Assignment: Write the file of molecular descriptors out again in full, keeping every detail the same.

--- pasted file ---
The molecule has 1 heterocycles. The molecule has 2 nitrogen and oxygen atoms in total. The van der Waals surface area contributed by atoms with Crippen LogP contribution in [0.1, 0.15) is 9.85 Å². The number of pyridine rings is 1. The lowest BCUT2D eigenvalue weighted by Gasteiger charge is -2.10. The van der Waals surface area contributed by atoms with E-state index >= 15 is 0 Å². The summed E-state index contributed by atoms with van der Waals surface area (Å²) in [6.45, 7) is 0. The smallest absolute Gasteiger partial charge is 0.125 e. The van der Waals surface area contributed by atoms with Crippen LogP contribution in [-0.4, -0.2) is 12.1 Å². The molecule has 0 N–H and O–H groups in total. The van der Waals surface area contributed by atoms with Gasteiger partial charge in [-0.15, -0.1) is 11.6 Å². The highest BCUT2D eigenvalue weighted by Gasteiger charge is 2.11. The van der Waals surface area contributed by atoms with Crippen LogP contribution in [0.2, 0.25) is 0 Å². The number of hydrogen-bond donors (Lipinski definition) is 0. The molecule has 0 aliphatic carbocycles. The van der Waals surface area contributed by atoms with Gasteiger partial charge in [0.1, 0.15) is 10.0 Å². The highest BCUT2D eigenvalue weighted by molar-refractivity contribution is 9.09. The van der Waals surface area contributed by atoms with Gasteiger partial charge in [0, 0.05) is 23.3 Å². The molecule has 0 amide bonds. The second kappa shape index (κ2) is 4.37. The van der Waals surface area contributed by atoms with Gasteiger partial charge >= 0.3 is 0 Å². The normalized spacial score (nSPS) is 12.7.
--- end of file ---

The molecule has 1 heterocycles. The molecule has 2 nitrogen and oxygen atoms in total. The van der Waals surface area contributed by atoms with Crippen LogP contribution in [0.1, 0.15) is 9.85 Å². The number of pyridine rings is 1. The lowest BCUT2D eigenvalue weighted by Gasteiger charge is -2.10. The van der Waals surface area contributed by atoms with E-state index >= 15 is 0 Å². The summed E-state index contributed by atoms with van der Waals surface area (Å²) in [6.45, 7) is 0. The smallest absolute Gasteiger partial charge is 0.125 e. The van der Waals surface area contributed by atoms with Crippen LogP contribution in [-0.4, -0.2) is 12.1 Å². The molecule has 0 N–H and O–H groups in total. The van der Waals surface area contributed by atoms with Gasteiger partial charge in [-0.15, -0.1) is 11.6 Å². The highest BCUT2D eigenvalue weighted by Gasteiger charge is 2.11. The van der Waals surface area contributed by atoms with Crippen LogP contribution in [0.2, 0.25) is 0 Å². The number of hydrogen-bond donors (Lipinski definition) is 0. The molecule has 0 aliphatic carbocycles. The van der Waals surface area contributed by atoms with Gasteiger partial charge in [0.1, 0.15) is 10.0 Å². The highest BCUT2D eigenvalue weighted by molar-refractivity contribution is 9.09. The van der Waals surface area contributed by atoms with Gasteiger partial charge in [0, 0.05) is 23.3 Å². The molecule has 0 amide bonds. The second kappa shape index (κ2) is 4.37. The van der Waals surface area contributed by atoms with Gasteiger partial charge >= 0.3 is 0 Å². The normalized spacial score (nSPS) is 12.7.